Use of Preventive Care by the Working Poor in the United States
This study examined the association between poverty and use of preventive care medical services among older working adults, using data from the Health and Retirement Study. Although it has been previously established that poverty results in less preventive care, it is unknown whether being part of the workforce ameliorates this effect. Working adults who are poor are more likely to be women, racial and ethnic minorities, less educated, and employed in sales, service, production, and material moving sectors, and are less likely to receive insurance through employers.
Results showed that for several preventive interventions examined, working poor were significantly less likely to receive the intervention than people who were not poor. Older working poor people were 4–11 percent less likely to receive breast and prostate cancer screening, and serum cholesterol screening. This effect persisted after variables such as race, insurance status, marital status and others, were controlled for. For other interventions, such as influenza vaccination and cervical cancer screening, there was no significant difference after adjusting for insurance status and education level. These results are not as strong as expected, likely reflecting the fact that poor working adults do have certain advantages in accessing health services over poor nonworking adults, even if those adults have insurance. For example, employers may offer screening tests for employees, wellness programs, and interaction with individuals from diverse backgrounds and economic status. Also, these findings may indicate that employed adults may have skills and characteristics associated with increased use of preventive care.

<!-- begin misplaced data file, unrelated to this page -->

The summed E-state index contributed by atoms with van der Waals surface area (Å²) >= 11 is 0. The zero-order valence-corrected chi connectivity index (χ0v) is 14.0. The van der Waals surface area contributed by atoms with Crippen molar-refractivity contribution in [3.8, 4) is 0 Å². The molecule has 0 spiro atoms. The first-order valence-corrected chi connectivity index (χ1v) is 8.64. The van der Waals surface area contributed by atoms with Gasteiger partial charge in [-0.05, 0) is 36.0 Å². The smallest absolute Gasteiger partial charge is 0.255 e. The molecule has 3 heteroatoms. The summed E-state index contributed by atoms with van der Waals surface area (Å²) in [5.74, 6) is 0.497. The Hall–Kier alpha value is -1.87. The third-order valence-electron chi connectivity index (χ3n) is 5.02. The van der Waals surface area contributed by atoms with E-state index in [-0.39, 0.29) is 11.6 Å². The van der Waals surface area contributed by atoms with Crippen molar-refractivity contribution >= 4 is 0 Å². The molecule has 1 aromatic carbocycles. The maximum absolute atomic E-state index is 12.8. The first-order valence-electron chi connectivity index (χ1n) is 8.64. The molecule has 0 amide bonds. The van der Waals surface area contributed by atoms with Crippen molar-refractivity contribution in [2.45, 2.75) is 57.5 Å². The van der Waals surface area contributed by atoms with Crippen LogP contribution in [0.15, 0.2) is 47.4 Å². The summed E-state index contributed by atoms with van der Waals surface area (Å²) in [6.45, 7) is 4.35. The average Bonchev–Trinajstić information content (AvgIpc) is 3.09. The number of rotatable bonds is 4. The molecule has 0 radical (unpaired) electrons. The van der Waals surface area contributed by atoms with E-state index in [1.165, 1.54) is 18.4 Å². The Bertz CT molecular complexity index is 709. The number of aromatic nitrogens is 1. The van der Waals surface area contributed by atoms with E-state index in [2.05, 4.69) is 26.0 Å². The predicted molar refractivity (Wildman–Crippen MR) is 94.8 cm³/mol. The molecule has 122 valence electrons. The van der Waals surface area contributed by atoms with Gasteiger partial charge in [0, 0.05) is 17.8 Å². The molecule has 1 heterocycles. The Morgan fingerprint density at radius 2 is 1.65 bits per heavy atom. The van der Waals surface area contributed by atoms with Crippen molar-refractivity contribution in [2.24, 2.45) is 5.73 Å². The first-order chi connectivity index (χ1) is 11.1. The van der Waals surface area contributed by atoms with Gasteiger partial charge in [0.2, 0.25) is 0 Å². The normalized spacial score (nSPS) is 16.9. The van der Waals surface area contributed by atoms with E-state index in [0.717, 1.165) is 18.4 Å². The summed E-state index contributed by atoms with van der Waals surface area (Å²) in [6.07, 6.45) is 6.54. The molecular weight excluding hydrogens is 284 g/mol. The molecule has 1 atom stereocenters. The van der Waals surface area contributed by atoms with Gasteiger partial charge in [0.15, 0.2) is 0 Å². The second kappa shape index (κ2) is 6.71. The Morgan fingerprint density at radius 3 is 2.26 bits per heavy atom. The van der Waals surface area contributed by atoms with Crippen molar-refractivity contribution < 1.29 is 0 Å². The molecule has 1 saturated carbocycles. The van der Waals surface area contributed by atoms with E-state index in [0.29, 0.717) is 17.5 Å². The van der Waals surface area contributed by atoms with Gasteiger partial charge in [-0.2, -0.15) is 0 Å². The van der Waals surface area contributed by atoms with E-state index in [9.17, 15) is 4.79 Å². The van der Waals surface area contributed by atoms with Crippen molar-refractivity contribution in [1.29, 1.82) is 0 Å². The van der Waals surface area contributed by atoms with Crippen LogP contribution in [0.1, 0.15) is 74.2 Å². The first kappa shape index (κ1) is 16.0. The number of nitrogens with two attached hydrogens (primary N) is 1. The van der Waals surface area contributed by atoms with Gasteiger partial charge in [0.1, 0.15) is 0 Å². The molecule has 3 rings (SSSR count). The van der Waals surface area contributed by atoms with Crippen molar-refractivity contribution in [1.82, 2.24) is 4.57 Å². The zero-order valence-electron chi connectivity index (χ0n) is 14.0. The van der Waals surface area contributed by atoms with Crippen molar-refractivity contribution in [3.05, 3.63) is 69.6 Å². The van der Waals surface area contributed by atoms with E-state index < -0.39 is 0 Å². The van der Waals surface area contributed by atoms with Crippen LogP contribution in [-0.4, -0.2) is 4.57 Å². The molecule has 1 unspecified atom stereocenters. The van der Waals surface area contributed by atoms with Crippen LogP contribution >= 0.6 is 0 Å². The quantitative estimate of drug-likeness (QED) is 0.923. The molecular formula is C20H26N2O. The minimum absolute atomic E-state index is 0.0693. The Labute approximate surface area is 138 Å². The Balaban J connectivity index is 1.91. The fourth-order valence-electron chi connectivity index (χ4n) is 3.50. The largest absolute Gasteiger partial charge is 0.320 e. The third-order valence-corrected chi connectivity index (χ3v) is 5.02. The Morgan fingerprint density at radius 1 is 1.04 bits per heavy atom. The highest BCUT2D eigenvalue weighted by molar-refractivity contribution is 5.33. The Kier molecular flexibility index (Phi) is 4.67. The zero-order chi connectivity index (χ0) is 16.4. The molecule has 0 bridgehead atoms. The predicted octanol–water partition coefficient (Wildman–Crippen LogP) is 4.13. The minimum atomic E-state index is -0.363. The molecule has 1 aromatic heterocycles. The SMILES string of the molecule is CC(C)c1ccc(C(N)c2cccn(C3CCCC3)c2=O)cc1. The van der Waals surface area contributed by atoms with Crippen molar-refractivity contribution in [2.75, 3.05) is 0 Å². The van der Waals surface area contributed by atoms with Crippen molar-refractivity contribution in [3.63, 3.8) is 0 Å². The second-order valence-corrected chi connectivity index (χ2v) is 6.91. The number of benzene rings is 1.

This study highlights the importance of employer-based insurance programs, given the lack of a national health insurance program in the United States. The number of working poor is still increasing dramatically in the U.S. for a variety of reasons. Understanding the causal pathways by which poverty prevents use of preventive care, even among employed populations, is vital for an aging population. Older poor people in the U.S. continue to face significant challenges in receiving effective and recommended preventive care.